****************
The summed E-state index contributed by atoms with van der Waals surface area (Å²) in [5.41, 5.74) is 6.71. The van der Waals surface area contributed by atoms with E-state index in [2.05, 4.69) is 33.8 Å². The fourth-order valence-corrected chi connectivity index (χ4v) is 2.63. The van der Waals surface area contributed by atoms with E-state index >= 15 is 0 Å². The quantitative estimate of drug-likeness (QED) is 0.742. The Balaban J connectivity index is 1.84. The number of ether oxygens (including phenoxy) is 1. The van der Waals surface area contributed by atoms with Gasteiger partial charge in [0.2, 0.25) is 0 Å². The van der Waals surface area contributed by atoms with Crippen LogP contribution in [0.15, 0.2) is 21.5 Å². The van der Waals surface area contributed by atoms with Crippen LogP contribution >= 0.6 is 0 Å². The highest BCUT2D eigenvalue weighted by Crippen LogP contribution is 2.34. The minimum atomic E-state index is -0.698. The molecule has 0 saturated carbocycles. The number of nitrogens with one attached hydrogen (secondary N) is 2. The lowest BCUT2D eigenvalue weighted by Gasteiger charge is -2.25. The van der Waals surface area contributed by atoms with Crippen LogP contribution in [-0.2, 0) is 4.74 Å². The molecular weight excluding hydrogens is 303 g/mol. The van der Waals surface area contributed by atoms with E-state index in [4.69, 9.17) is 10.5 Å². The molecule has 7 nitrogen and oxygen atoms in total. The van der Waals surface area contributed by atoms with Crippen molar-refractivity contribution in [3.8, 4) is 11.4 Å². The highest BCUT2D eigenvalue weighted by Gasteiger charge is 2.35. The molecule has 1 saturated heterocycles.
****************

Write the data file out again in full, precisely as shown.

The summed E-state index contributed by atoms with van der Waals surface area (Å²) in [5.41, 5.74) is 6.71. The van der Waals surface area contributed by atoms with E-state index in [2.05, 4.69) is 33.8 Å². The fourth-order valence-corrected chi connectivity index (χ4v) is 2.63. The van der Waals surface area contributed by atoms with E-state index >= 15 is 0 Å². The quantitative estimate of drug-likeness (QED) is 0.742. The Balaban J connectivity index is 1.84. The number of ether oxygens (including phenoxy) is 1. The van der Waals surface area contributed by atoms with Gasteiger partial charge in [0.2, 0.25) is 0 Å². The van der Waals surface area contributed by atoms with Crippen LogP contribution in [0.15, 0.2) is 21.5 Å². The van der Waals surface area contributed by atoms with Crippen LogP contribution >= 0.6 is 0 Å². The highest BCUT2D eigenvalue weighted by Crippen LogP contribution is 2.34. The minimum atomic E-state index is -0.698. The molecule has 0 saturated carbocycles. The number of nitrogens with one attached hydrogen (secondary N) is 2. The lowest BCUT2D eigenvalue weighted by Gasteiger charge is -2.25. The van der Waals surface area contributed by atoms with Crippen LogP contribution in [-0.2, 0) is 4.74 Å². The molecular weight excluding hydrogens is 303 g/mol. The van der Waals surface area contributed by atoms with E-state index in [4.69, 9.17) is 10.5 Å². The molecule has 7 nitrogen and oxygen atoms in total. The van der Waals surface area contributed by atoms with Crippen molar-refractivity contribution in [3.8, 4) is 11.4 Å². The highest BCUT2D eigenvalue weighted by Gasteiger charge is 2.35. The molecule has 1 saturated heterocycles.